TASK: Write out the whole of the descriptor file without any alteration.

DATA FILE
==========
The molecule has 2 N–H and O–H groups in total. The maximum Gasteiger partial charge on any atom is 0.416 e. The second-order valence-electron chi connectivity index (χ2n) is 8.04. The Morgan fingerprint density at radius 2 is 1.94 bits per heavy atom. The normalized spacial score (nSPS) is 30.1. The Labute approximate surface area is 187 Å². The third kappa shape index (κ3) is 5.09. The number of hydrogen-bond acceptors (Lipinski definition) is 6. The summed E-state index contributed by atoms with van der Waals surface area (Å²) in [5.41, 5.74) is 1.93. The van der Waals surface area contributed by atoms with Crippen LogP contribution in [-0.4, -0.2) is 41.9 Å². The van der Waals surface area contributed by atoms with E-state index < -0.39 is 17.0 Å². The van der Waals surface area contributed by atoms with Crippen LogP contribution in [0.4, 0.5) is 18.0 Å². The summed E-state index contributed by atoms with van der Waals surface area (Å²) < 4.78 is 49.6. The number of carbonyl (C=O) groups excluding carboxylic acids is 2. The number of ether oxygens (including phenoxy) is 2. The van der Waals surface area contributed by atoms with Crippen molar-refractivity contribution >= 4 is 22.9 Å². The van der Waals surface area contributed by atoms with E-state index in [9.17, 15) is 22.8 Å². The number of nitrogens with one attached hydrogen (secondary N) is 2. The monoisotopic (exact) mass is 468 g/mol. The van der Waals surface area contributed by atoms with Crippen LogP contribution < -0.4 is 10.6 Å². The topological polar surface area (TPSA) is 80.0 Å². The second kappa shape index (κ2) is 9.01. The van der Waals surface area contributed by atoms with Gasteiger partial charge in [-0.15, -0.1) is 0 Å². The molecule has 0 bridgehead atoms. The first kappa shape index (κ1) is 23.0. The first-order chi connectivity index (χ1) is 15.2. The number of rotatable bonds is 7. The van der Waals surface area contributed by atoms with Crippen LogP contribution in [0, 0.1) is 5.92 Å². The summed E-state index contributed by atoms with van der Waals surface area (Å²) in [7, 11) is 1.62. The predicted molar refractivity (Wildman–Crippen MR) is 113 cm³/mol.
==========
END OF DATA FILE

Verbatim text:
The molecule has 2 N–H and O–H groups in total. The maximum Gasteiger partial charge on any atom is 0.416 e. The second-order valence-electron chi connectivity index (χ2n) is 8.04. The Morgan fingerprint density at radius 2 is 1.94 bits per heavy atom. The normalized spacial score (nSPS) is 30.1. The Labute approximate surface area is 187 Å². The third kappa shape index (κ3) is 5.09. The number of hydrogen-bond acceptors (Lipinski definition) is 6. The summed E-state index contributed by atoms with van der Waals surface area (Å²) in [5.41, 5.74) is 1.93. The van der Waals surface area contributed by atoms with Crippen LogP contribution in [-0.4, -0.2) is 41.9 Å². The van der Waals surface area contributed by atoms with E-state index < -0.39 is 17.0 Å². The van der Waals surface area contributed by atoms with Crippen LogP contribution in [0.4, 0.5) is 18.0 Å². The summed E-state index contributed by atoms with van der Waals surface area (Å²) < 4.78 is 49.6. The number of carbonyl (C=O) groups excluding carboxylic acids is 2. The number of ether oxygens (including phenoxy) is 2. The van der Waals surface area contributed by atoms with Crippen molar-refractivity contribution >= 4 is 22.9 Å². The van der Waals surface area contributed by atoms with E-state index in [9.17, 15) is 22.8 Å². The number of nitrogens with one attached hydrogen (secondary N) is 2. The monoisotopic (exact) mass is 468 g/mol. The van der Waals surface area contributed by atoms with Crippen LogP contribution < -0.4 is 10.6 Å². The topological polar surface area (TPSA) is 80.0 Å². The second kappa shape index (κ2) is 9.01. The van der Waals surface area contributed by atoms with Gasteiger partial charge in [-0.15, -0.1) is 0 Å². The molecule has 0 bridgehead atoms. The first kappa shape index (κ1) is 23.0. The first-order chi connectivity index (χ1) is 15.2. The number of rotatable bonds is 7. The van der Waals surface area contributed by atoms with Crippen LogP contribution in [0, 0.1) is 5.92 Å². The summed E-state index contributed by atoms with van der Waals surface area (Å²) in [7, 11) is 1.62. The predicted molar refractivity (Wildman–Crippen MR) is 113 cm³/mol.